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Firdose Moonda in Bloemfontein
March 10, 2013
Not keeping wickets in hand cost us - Misbah
A batsman to see off more than half the overs, bowlers who could continually apply pressure, and committed fielding on the biggest ground in South Africa, is what Misbah-ul-Haq felt he needed in Bloemfontein. In other words, "everything went wrong," and he admitted as much.
Everything from selection - Pakistan were a seamer short - to the toss, where AB de Villiers was happy Misbah sent him in, to the efforts with bat and ball.
On a flat pitch, Misbah conceded that although he would have preferred a target of around 280, "even nine an over was chaseable," to fall so far short was not a good reflection on Pakistan. The bowling was challenging - there was some swing from Lonwabo Tsotsobe and some bounce from Ryan McLaren - but it was not impossible to score.
What Pakistan lacked was someone with the temperament to stay at the crease. Mohammad Hafeez was unlucky - "what can you do?" Misbah said in response to questions about the run-out - but Nasir Jamshed and Younis Khan chased wide deliveries, Asad Shafiq misdirected a hook, Misbah was found wanting against the short ball and Shoaib Malik did not pick a slower one.
"We needed someone to bat through," Misbah said "It's difficult when you are losing wickets to chase a total like that. Wickets in hand is key. You want your main batsmen to go in and keep scoring."
Having conceded a large total, it was important that Pakistan's batsmen showed more discipline than their bowlers. The attack did not escape Misbah's criticism. "We did not manage to take wickets, we could not manage to create pressure and the fielding was mediocre," he said.
It is not the time for crisis talks yet, though. Misbah chose to take a measured view of the defeat. "Everybody knows what we did wrong. We need to improve the areas we are bowling, build more partnerships and every batsmen who is set needs to carry on."
Not so for South Africa. Even though the next match is five days away, AB de Villiers said the boost this has given the team will serve them well for the rest of the series. "We've got confidence now," he said. "We had a really good performance with a lot of pressure on us."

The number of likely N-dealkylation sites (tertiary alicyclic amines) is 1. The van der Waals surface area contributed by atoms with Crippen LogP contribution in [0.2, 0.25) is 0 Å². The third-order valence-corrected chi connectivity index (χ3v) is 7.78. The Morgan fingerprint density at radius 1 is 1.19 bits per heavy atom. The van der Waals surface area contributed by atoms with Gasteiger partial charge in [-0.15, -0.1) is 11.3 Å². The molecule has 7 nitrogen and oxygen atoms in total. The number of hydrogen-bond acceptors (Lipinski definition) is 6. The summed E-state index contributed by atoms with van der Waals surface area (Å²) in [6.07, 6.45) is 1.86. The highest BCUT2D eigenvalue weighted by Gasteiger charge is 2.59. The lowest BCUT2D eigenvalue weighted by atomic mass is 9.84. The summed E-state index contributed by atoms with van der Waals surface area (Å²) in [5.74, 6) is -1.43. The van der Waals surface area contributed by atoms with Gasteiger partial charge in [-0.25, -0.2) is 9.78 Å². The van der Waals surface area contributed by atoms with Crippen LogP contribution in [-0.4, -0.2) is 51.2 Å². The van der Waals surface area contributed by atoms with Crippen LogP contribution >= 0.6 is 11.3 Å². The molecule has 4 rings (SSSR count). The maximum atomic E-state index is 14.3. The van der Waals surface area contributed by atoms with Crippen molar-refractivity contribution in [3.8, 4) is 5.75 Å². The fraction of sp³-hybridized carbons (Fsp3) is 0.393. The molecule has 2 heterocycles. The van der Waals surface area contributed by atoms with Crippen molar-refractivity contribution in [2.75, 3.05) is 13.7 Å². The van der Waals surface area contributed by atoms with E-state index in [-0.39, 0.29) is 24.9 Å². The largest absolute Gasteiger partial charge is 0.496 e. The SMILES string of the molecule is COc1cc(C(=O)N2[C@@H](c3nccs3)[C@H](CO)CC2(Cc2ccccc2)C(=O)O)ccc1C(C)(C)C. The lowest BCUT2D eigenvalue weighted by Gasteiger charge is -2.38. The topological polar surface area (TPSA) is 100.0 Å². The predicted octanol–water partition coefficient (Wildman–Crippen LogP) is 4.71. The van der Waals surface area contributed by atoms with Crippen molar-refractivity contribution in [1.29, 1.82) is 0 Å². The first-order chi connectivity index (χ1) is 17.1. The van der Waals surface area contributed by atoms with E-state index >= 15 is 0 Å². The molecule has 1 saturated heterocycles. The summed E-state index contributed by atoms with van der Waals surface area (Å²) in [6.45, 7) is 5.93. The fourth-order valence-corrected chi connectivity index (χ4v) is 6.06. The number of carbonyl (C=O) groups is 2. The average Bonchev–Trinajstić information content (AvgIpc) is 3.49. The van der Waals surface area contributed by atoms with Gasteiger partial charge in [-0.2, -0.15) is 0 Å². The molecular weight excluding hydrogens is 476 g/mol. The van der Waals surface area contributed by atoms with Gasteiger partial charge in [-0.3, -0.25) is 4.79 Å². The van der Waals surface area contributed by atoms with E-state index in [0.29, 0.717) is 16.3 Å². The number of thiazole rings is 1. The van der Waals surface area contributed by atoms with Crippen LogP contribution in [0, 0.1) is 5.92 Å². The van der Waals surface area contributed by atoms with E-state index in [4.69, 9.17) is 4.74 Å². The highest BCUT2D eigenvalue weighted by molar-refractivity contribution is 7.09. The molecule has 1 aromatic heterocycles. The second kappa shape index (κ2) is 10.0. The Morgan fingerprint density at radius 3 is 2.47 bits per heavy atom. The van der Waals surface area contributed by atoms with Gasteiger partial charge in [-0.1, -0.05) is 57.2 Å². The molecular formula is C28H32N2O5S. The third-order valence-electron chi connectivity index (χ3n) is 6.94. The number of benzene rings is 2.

Expectation on South Africa was low before this series because they appeared an unsettled unit. It is only one performance but already they look ready to shelve that notion as the former bit-part players had starring roles. Colin Ingram, Farhaan Behardien and Ryan McLaren were under the most scrutiny coming into the match and all three put in impressive performances.
Ingram had to build an innings and a partnership, and faith in him appeared low when de Villiers came in at No.3 instead of him. "It's taken us a while to come up with some sort of plan for batting. When we have a solid foundation, like we did today, it's a good time for me to come in," de Villiers explained. "I enjoy playing against the spinners and I can work it around a little."
Ingram followed soon after and helped de Villiers create the "game changer," with a 120-run stand. "We hussled between deliveries, we showed intent and we showed two good cricket brains," de Villiers said. "We played the spinners well so it was easy for me to bat with Colin."
Behardien showed his ability to finish, something that he has not managed to do so far. The end result was that the bowlers went into the second half with an advantage and McLaren exploited it fully.
On his home turf, he used the short ball well and formed an important part of the seam quartet that tied Pakistan down. McLaren has not had his standout performance in ODI cricket yet, and with Dale Steyn returning and Morne Morkel close to recovery, he needed to do something to prove his worth.
"It's probably the most pleasing thing of all to watch Ryan develop," de Villiers said. "Every game I have ever played against, he has been a real fighter and even though he struggled in the past, to see him perform like this is great. He looks comfortable at this level now."
With an all-round effort from his charges, de Villiers found the captaincy less of a burden and "felt more in control." He was also able to gauge the level of commitment from the men he commands, and on the evidence of this effort, he was satisfied. "I can see guys wanting to be in this team and perform in this team," he said. Even those who didn't do that emphatically in previous games.
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